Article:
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Why is the speed of light what it is?

  1. Oct 17, 2005 #1
    I'm a newbie here - this is my first post - and have interest in physics. Now we understand if force ‘a’ is applied to mass ‘b’ for ‘c’ seconds we can determine it velocity in the absence of any friction or other force.

    So my question is do we have a similar fundamental understanding of the speed of light of why it is what it is?
  2. jcsd
  3. Oct 17, 2005 #2


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    Staff Emeritus
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    We do know that the speed of light is [tex]\frac{1}{\sqrt{\mu_0 \epsilon_0}}[/tex]

    [itex]\epsilon_0[/itex] is the permittivity of free space, [itex]\mu_0[/itex] is the permeability. The speed of light is a cosequence of these two numbers via maxwell's equation.

    Of course, you can always ask why these parameters have the values they have. (But in general one can always keep asking "why this? why that? why the other thing?).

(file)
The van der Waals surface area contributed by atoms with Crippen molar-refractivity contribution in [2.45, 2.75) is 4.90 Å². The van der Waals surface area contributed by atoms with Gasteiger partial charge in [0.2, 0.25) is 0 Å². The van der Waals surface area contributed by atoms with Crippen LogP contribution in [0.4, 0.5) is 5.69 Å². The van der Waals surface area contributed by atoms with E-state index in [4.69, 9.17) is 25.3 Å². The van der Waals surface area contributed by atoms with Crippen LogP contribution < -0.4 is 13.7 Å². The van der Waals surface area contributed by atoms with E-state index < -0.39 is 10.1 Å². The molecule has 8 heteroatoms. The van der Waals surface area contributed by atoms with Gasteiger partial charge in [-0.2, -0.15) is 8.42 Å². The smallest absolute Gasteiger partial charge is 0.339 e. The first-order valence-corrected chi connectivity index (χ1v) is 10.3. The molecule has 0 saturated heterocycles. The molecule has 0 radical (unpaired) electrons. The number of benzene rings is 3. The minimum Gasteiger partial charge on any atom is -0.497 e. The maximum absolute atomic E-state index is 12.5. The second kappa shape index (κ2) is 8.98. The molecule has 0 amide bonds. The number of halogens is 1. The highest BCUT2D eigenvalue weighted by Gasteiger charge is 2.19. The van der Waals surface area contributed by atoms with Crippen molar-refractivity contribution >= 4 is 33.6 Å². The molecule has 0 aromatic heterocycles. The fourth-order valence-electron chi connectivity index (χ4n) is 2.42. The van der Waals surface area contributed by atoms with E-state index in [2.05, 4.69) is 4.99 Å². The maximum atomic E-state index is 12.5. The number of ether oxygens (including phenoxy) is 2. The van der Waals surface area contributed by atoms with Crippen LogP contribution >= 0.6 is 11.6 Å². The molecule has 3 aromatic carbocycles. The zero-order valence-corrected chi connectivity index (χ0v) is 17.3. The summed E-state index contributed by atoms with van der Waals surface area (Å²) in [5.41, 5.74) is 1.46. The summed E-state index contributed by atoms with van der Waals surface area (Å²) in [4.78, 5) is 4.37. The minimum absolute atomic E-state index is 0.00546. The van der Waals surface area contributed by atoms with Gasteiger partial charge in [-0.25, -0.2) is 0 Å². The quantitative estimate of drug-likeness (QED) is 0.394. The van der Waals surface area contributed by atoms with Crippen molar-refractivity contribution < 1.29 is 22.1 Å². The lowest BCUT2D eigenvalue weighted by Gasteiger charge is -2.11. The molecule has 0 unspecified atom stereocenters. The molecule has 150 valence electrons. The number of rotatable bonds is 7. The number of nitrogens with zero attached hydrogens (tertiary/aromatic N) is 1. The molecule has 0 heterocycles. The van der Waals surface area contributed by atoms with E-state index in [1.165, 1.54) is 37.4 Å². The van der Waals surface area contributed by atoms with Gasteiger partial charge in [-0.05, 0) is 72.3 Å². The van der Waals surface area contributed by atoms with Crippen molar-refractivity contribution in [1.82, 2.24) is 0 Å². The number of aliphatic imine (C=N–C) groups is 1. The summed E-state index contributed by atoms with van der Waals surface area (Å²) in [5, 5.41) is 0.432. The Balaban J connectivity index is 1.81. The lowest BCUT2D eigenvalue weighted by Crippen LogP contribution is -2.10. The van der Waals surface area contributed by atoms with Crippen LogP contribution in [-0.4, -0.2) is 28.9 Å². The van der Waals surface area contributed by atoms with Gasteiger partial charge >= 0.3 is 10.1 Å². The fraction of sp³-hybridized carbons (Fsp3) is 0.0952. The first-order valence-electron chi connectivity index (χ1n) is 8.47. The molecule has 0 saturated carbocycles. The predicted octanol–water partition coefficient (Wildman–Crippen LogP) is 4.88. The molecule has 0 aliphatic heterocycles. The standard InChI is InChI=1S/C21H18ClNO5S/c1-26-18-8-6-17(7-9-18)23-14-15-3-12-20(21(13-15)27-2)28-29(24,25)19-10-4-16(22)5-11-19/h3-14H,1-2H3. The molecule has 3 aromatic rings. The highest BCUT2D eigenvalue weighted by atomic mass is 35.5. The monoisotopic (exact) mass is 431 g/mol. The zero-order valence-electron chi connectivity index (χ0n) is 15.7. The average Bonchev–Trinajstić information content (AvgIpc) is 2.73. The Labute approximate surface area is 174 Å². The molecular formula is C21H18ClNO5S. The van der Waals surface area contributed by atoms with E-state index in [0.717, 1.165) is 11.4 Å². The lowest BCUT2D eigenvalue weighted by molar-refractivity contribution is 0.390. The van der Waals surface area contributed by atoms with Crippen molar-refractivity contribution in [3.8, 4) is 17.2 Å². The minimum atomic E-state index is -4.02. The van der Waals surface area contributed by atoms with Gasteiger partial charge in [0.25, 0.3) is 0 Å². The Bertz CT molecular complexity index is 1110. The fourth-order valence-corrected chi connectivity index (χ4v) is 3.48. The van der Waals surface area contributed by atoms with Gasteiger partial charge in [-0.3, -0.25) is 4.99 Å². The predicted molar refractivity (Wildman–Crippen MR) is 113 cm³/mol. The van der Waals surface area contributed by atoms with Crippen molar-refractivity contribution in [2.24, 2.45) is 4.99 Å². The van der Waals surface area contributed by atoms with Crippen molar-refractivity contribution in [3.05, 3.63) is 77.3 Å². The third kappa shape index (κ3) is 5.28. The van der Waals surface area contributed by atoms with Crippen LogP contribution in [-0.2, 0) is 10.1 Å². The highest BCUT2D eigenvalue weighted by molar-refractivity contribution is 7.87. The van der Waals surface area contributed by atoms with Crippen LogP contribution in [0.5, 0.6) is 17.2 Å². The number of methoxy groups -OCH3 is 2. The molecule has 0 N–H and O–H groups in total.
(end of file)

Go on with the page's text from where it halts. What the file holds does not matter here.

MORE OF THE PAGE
4. Oct 17, 2005 #3
    Speed is (measurement unit)/(measurement unit). The fact that the speed of light happens to be the seemingly random number 299792458 m/s is a result of mankind's choice of units for time and space, which is obviously not Nature's preference. These units are often redefined in relativistic calculations so that the speed of light becomes exactly 1, which is probably more in line with the system of units that Nature prefers.
  5. Oct 17, 2005 #4


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    The numerical value of the speed of light of course depends on our choice of units for distance and time. Nevertheless the speed of light has a sort of magnitude that is independent of those units, because we can relate the traveling of light to other physical phenomena.

    For example, the speed of light (in whatever units) is such that it takes about 4.3 times as long for light to travel from Earth to Alpha Centauri, as it does for the earth to travel once around the sun, as measured in the Earth's reference frame. Why not 43 times as long, or 4300?

    As far as I know there is no generally accepted explanation for why light travels at the first speed and not the other ones. I can't even think of any non-generally-accepted explanations, off the top of my head.
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